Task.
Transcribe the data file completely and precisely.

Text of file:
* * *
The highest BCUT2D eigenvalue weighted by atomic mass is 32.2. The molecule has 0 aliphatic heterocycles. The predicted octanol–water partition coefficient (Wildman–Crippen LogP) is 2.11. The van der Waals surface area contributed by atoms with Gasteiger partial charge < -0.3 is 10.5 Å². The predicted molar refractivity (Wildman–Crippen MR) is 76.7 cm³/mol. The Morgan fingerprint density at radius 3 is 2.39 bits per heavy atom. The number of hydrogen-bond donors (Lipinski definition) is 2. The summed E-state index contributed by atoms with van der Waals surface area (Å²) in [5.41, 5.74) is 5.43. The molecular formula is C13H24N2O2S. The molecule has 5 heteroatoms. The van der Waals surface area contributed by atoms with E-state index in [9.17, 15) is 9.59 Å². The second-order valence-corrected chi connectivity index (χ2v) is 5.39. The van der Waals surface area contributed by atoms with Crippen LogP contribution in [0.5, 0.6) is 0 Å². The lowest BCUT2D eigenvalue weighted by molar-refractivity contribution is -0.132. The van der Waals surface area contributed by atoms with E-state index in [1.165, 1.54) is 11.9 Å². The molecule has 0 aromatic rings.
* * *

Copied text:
The highest BCUT2D eigenvalue weighted by atomic mass is 32.2. The molecule has 0 aliphatic heterocycles. The predicted octanol–water partition coefficient (Wildman–Crippen LogP) is 2.11. The van der Waals surface area contributed by atoms with Gasteiger partial charge < -0.3 is 10.5 Å². The predicted molar refractivity (Wildman–Crippen MR) is 76.7 cm³/mol. The Morgan fingerprint density at radius 3 is 2.39 bits per heavy atom. The number of hydrogen-bond donors (Lipinski definition) is 2. The summed E-state index contributed by atoms with van der Waals surface area (Å²) in [5.41, 5.74) is 5.43. The molecular formula is C13H24N2O2S. The molecule has 5 heteroatoms. The van der Waals surface area contributed by atoms with E-state index in [9.17, 15) is 9.59 Å². The second-order valence-corrected chi connectivity index (χ2v) is 5.39. The van der Waals surface area contributed by atoms with Crippen LogP contribution in [0.5, 0.6) is 0 Å². The lowest BCUT2D eigenvalue weighted by molar-refractivity contribution is -0.132. The van der Waals surface area contributed by atoms with E-state index in [1.165, 1.54) is 11.9 Å². The molecule has 0 aromatic rings.